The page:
To recap, your mortgage serviceability or home loan serviceability is the calculation the bank uses to determine whether you can make a payment on your loan after all of your income and expenses have been taken into consideration. Banks will not accept a mortgage application if it looks like you will struggle to make regular home loan repayments and they take the subject of mortgage serviceability very seriously.
For those individuals looking to apply for a mortgage, your home loan serviceability is an essential factor as buying a home is no small feat. On average it takes over nine years for a person or persons to save for the 20% down payment required to get a mortgage. And then once you have the mortgage, the national average states that 36.3% of gross household income is required to meet the needs of an 80% loan to value ratio mortgage – down from 51% more than ten years ago. It is indeed all in the numbers.
The property market can be changeable from year to year – even quarter to quarter – as the statistics show. Sometimes it is a buyer’s market; other times the market favours the homeowners. Lately, the statistics have shown a rise in first home buyer activity in Australia. Perhaps this is due to the fact that national dwelling prices have fallen by 0.3% (from 6.84 times the average household income down to 6.81), down by 2.2% since peaking in September of 2017. It is interesting to note, however, that with the rise of activity from first home purchasers and a reduction in national home prices, there has been no accompanying reduction in the proportion of income required to service a mortgage.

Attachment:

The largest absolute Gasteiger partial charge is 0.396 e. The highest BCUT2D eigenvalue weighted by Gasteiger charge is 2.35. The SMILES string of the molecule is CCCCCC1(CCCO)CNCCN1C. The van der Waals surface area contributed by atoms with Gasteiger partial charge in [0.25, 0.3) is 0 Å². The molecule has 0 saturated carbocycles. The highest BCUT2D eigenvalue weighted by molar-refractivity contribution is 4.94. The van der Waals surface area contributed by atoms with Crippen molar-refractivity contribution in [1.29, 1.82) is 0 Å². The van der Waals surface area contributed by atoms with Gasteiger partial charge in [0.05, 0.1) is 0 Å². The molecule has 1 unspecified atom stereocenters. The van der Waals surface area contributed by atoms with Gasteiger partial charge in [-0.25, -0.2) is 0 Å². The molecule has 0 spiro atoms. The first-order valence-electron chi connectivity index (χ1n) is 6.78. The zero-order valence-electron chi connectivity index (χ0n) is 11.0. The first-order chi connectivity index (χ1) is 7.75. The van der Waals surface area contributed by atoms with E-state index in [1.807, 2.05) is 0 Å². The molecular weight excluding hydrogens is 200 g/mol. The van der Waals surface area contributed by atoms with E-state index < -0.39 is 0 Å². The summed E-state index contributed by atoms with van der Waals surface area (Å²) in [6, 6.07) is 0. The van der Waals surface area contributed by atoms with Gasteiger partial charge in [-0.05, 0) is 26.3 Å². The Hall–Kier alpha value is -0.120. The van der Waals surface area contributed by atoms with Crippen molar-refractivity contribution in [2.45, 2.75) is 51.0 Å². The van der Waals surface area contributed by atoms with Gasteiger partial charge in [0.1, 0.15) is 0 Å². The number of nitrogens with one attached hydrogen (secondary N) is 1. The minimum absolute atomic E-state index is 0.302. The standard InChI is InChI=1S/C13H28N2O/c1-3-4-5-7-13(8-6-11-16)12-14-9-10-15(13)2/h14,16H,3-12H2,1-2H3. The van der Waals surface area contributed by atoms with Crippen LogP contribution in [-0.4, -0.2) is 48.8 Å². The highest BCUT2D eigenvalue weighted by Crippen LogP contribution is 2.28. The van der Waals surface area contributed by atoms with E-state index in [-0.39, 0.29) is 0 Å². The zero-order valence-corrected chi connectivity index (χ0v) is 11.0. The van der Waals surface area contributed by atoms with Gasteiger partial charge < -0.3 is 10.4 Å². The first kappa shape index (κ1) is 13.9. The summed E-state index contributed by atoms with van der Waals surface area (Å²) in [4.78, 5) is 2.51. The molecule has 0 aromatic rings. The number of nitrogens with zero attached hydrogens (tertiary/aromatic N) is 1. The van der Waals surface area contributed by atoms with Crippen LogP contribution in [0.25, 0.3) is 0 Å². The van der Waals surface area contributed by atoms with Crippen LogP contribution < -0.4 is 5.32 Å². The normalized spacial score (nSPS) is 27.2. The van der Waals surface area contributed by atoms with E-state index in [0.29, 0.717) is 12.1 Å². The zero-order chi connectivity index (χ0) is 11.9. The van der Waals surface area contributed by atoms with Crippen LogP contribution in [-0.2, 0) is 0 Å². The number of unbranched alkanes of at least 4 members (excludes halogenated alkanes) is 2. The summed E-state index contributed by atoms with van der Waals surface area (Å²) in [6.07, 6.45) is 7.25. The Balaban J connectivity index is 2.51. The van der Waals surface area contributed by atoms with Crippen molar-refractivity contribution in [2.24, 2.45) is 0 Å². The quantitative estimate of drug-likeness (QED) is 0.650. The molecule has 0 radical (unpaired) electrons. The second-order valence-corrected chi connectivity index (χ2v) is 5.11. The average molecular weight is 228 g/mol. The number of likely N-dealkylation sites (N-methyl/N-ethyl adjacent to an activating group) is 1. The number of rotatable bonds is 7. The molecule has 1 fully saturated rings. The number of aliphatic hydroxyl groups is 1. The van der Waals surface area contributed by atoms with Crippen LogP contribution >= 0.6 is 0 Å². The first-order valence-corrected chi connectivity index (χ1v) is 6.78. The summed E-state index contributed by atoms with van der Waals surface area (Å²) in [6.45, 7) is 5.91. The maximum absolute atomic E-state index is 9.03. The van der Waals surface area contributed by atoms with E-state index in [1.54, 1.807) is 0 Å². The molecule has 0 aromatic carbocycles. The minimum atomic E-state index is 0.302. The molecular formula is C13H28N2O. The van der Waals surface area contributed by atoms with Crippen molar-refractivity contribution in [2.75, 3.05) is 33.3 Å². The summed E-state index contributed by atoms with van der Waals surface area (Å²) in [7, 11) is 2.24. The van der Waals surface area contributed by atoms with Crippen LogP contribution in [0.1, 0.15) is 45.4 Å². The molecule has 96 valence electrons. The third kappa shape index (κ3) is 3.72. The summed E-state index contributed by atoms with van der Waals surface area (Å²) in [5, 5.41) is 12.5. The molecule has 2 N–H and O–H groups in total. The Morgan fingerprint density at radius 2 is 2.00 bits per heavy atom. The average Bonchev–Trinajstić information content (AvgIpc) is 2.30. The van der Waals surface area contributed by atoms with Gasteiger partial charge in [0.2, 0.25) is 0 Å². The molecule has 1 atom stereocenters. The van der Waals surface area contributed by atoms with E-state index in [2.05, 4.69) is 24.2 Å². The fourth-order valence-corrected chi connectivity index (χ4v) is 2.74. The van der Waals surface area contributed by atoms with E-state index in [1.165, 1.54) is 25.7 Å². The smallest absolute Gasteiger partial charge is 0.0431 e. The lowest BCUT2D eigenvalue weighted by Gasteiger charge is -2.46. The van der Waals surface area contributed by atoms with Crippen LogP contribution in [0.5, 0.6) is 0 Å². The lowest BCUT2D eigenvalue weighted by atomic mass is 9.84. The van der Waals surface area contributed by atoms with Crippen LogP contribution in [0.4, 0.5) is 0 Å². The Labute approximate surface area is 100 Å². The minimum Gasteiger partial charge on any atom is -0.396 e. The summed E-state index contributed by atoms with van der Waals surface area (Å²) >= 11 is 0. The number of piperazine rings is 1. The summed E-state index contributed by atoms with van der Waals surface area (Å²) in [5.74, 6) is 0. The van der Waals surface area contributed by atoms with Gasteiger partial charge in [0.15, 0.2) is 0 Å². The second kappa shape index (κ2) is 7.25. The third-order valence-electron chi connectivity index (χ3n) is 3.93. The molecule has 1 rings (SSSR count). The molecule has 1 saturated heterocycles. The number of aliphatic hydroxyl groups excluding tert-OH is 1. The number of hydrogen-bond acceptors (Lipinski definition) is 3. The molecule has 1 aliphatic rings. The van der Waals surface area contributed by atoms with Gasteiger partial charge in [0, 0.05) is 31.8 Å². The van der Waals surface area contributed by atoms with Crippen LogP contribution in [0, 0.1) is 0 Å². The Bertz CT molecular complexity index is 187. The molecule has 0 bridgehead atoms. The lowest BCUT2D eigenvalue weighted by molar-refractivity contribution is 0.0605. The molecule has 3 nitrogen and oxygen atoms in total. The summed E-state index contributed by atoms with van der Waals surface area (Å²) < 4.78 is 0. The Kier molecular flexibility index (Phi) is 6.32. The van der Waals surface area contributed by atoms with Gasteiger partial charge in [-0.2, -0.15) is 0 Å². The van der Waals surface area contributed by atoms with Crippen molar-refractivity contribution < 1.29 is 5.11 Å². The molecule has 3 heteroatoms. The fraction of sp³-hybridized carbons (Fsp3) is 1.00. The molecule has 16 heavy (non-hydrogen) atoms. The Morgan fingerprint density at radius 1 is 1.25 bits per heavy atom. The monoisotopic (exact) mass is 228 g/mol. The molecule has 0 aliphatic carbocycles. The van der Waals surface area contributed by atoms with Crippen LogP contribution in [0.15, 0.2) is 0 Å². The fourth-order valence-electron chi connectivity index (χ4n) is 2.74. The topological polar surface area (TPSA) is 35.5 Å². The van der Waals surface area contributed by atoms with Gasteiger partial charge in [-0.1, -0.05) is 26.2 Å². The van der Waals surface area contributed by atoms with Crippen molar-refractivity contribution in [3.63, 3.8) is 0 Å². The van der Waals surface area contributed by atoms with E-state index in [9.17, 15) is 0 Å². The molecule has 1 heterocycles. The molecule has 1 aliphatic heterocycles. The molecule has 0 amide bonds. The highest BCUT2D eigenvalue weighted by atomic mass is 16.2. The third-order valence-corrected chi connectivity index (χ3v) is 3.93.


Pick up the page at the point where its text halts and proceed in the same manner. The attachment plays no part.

What is also surprising is that overall lending activity has dropped by 3.8% even though first home buyers have increased by an astounding 20.6%. The rise saw the figures catapult in Victoria and NSW, in particular, 31.7% and 25.5% respectively.
While income proportion to home loan may have not changed recently, mortgage serviceability on the whole, has become stricter. While it used to be a relatively easy process to move from a principal and interest loan to an interest-only loan, the requirements to undergo a serviceability assessment are now stricter than ever. If you intend to look at a new loan, then it is important to have your financials in order otherwise you may be limited to your current mortgage plan.
Borrowers are required to give extensive details regarding their living expenses and lenders are now watching these said expenses closer than ever. At least three months of bank and credit card transactions will be required to accompany a loan exchange. Discretionary expenses may come into question as will one-off payments and costs which are seemingly out of the norm. Knowing that your expenses over a three month period will be investigated with a fine tooth comb, then it is important to make sure that nothing out of the ordinary occurs during this spend period. This will ensure that refinancing or an initial mortgage application will run smoother and will in all likelihood come out more in your favour. Consider deferring any big spends until after your loan is approved so it will not adversely affect your chances for success.
Of course, don’t forget that a more substantial deposit (over 20%) will enable you to apply for a larger home loan. On the whole, however, it does pay to be mindful of your spending habits regardless of how much deposit you have available.
Aiming to decrease your expenses, reduce your liabilities and increase your income are surefire ways to improve your mortgage serviceability power. While you will can never by 100% sure of the exact calculations a lender uses to come up with the final number, this strategy will go a long way in aiding your cause.